According to Mishra et al. (1976), the adoption of forestry and pastoral systems in Shivalik region had drastically reduced the silt load from 80 tonnes to 3 tonnes ha-1 as runoff. Singh et al. (1994) documented that the introduction of vegetation in sloppy Western Himalaya reduces runoff yield by 50 per cent and soil loss reduced from 11 tonnes to 2-3 tonnes ha-1 per annually. The detailed soil restoration strategies are given diagrammatically (Figure 5).

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Figure 5: Approaches for soil restoration

From the review, it is clear that no single method provides complete solutions in wasteland reclamation. Multiple approaches involving physical, chemical and biological strategies are necessary for successful restoration (Lal and Stewart, 1992). With all these strategies, the large tracts of low productive marginal lands of our country could be improved successfully through afforestation (Mohan Dharia, 2002).

2.7. Organic Wastes as Nutrient Sources in Wastelands Reclamation

The soils of wastelands are highly weathered or leached and impoverished and need external nutrient inputs to meet plant nutrient demand. Incidentally the problem of nutrient availability in wasteland is complex. The nutrient supplementation must be of slow release type and should supply sufficient amount of nutrients for plants growth. From this point of view, the application of organic amendments viz., composts, industrial and domestic wastes / sludges etc would supply nutrients in long run and also enhance soil quality.

The non-availability and cost factors of organic manures forces the policy makers to look for alternative sources. The benefits of applying bulky organic materials to soil are well recognized in crop production (Pradeep, 1993). The increasing number of towns and cities across the country suggests that there is a great scope for valuing organic waste as a resource rather than disposing it of as a waste (Anonymous, 2003a). It also gives cost effective technologies to industries as well as municipal sectors for their disposal. The application of organic wastes helps considerably in maintaining soil fertility by improving the soil physical, chemical and biological properties (Bradshaw, 1984).

Use of municipal sludge in agriculture is not a new concept and is in practice from the time immemorial. However, handling of sewage waste is very complicated from the point of environment. The viable option for safe disposal is through land application i.e. utilization in agriculture and related activities as nutrient source (Hinesly et al., 1972; King and Morris, 1973; Mays et al., 1973). Similar to the municipal sludge, the agro-industries such as distillery, paper, sugar, fruit processing, coir industries etc are also generating large quantities of wastes with rich nutritive value.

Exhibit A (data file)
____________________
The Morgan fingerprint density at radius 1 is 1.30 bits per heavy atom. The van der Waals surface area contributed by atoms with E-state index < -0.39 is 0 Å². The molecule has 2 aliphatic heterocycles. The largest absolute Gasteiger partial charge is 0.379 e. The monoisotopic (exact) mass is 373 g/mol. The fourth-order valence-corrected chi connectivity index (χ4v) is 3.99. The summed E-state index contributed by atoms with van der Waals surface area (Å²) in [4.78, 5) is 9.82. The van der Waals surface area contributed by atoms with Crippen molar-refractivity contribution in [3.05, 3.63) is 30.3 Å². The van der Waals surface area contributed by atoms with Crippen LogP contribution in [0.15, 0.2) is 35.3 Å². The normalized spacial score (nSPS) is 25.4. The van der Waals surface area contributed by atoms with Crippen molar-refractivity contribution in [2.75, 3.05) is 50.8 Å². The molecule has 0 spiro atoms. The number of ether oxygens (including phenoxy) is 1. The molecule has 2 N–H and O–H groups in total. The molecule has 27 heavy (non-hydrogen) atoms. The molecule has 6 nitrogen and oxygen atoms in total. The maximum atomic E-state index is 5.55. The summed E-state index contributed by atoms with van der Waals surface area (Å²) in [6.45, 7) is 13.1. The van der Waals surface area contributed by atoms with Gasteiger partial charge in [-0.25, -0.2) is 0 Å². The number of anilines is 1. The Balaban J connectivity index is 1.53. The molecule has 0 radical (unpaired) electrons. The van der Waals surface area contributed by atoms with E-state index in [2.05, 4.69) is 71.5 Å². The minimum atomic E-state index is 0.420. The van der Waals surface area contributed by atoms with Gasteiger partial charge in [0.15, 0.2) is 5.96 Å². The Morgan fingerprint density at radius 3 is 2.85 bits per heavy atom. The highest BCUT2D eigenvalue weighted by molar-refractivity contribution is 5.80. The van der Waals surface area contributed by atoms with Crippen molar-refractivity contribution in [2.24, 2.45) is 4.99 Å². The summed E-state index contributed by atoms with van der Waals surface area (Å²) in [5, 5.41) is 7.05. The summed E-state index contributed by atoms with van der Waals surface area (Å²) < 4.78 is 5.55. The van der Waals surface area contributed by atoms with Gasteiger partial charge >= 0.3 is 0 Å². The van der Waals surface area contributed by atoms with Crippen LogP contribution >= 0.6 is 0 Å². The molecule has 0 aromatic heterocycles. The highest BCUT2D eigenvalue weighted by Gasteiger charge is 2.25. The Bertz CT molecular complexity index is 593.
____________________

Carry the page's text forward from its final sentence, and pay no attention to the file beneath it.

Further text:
Presently, some of the agro-industries are facing problem of disposal of wastes. Utilizing these wastes effectively for agricultural purposes through eco-friendly techniques could be of immense help to the industries (Anonymous, 2003a). Land disposal, which is often considered as a source of pollution can be looked upon as a nutrient source through scientific approach. By looking into these aspects, utilization of these wastes for wasteland reclamation could be an ideal solution as there is no threat of any toxicants entering in to food chain.

2.7.1. Quantum of Production of Organic Wastes

The process of economic development and urbanization have resulted in substantial production of organic wastes rich in organic matter and nutrients. There are several reports on the issue of ill effects of industrialization and urbanization (Lal and Stewart, 1992; Sharma and Kaur, 1996; Veeresh, 2002). However, the above processes appear inevitable and they are part of country’s development. The rate of urbanization decides about the amount of municipal sludge generated (Anand, 2003). Similarly, the product out put from the respective industries determines the quantity of sludge generated from the respective industry (Anand, 1995; Srikanth, 1997). However, due to its voluminous production, the disposal or utilization is a serious problem.

Municipal sludge is one of the organic wastes generated mainly from urban settlements. Municipal sludge is nothing but solid bio-degradable waste generated from sewage treatment plants after primary and secondary sedimentation processes and hence, it is also referred as ‘sewage sludge’. It is generated from wastewater treatment plants. It is estimated that, a population of 1 lakh produces 10 tonnes of municipal sludge per annum (Sabey, 1980). In India, major cities and towns produce approximately 73 million tonnes of sludge annually (NEERI, 1995; Veeresh, 2002). Bangalore city alone produces nearly about 35 metric tonnes of sludge per month (Anonymous, 2003b).